Toilet – Ek Prem Katha Review: It Doesn’t Entirely Stink.
Cast: Akshay Kumar, Bhumi Pednekar, Anupam Kher, Divyendu Sharma, Sudhir Pandey
Director: Shree Narayan Singh
It’s refreshing to see a big-budget, glossily produced Bollywood film centring on a socio-political issue.
Akshay Kumar was the obvious choice to play 37-year-old Keshav, the son of a village Brahmin pandit and Manglik-victim to his astrological chart. Bhumi Pednekar is strong as Jaya Joshi in her second film role. She’s dropped a few dress sizes since Dum LagaKeHaisha (2015), though plays a similar role: a strong willed, determined working class girl out to challenge society’s stereotypes.
The chemistry between class topper Jaya and cycle store owner Keshav is palpable despite their different backgrounds. While it’s not exactly love at first sight, the two marry quickly and Jaya shifts to live with Keshav, his younger brother, and father Panditji. Jaya is horrified to be woken in the early hours of her wedding night by the ‘lota party’, a group of village women who venture out under the cover of darkness to defecate in the fields. From a more educated background than Keshav’s family, Jaya has taken it for granted his family will have a toilet at home.
When Jaya makes it clear she’s prepared to divorce over the toilet issue, Keshav is energized into action and thus begins a half-hearted attempt to challenge age-old traditions and overcome his narrow-minded father’s reluctance to change. Keshav’s desperation to have his wife return skims the surface of a bigger problem Prime Minister Narendra Modi has pledged to tackle head on through the Swachh Bharat Abhiyan (Clean India) programme. At present in India, 300 million women and children are forced to defecate in the open, increasing the risk of rape and exposure to potentially fatal diseases. While national statistics are lacking, smaller scale projects have recognised the very real dangers open defecation pose.
Both Keshav and Jaya, on repeated and separate occasions in the film, apportion blame to the village women for not protesting this entrenched culture which makes for uncomfortable viewing. Keshav’s romanticised stalking of Jaya and taking photographs of her without her knowledge and using them without her consent, as well as him later outright rejecting her by taking her phone without her consent and deleting his phone number is similarly concerning. It represents an inconsistency in Keshav’s drive for change; challenging orthodox Hindu concepts of purity and pollution are portrayed as outdated and in desperate need of reform, yet stalking women and blaming them for their suffering is acceptable? Most uncomfortably of all is Keshav’s assumption of the benevolent patriarch role desperate to change the situation for all Indian women through his lust for one.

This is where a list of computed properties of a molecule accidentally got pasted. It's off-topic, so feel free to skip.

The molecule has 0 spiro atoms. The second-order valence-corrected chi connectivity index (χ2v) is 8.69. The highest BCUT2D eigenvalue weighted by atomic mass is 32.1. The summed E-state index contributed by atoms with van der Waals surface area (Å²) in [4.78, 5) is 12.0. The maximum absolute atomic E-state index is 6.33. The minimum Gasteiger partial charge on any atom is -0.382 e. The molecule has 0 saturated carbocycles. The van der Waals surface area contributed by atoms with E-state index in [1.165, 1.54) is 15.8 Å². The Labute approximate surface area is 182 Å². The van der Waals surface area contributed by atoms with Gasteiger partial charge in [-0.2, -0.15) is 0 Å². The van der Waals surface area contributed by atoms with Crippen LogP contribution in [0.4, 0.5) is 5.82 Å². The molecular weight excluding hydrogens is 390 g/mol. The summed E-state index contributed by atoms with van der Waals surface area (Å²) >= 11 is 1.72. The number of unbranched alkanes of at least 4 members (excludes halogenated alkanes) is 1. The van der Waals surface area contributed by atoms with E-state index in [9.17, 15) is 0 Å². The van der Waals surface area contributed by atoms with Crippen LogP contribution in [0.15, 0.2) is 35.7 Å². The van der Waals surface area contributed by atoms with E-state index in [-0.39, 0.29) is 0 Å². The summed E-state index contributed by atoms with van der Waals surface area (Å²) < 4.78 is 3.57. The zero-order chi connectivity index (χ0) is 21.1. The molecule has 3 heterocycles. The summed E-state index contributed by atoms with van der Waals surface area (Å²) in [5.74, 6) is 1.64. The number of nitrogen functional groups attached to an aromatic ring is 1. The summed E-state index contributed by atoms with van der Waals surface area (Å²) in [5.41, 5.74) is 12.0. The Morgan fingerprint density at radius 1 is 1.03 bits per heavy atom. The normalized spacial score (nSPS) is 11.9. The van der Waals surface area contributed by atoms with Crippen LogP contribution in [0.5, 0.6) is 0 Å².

The plot struggles to find its pace and clearly identify itself as a comedy, drama, or social justice film. The first half focuses on Keshav in Kumar’s best avatar: the jokey, jovial, stupid-but-well-meaning everyman’s man. We see him break up with his girlfriend, marry a cow, and chase around after his future-wife Jaya. There are some fun song-sequences and some well-timed comedic surprises.
Post-interval, the tone changes to serious and verging on preachy. Keshav takes it upon himself to challenge his father, the villagers, and corrupt planning and development officials. There’s a lot of unnecessary flitting around until the film reaches its climax and a toilet is provided in the village symbolising the triumph of Keshav over everyone and implying the potential national hope of Modi’s campaign. Rather than jumping around between genres and fluctuating between classic Kumar comedy-with-a-purpose (as in his Jolly LLB roles) and serious Dangal (2016)style social reform, the director Shree Narayan Singh should have stuck with a genre and honed it better.
It’s an entertaining movie overall and it doesn’t entirely stink.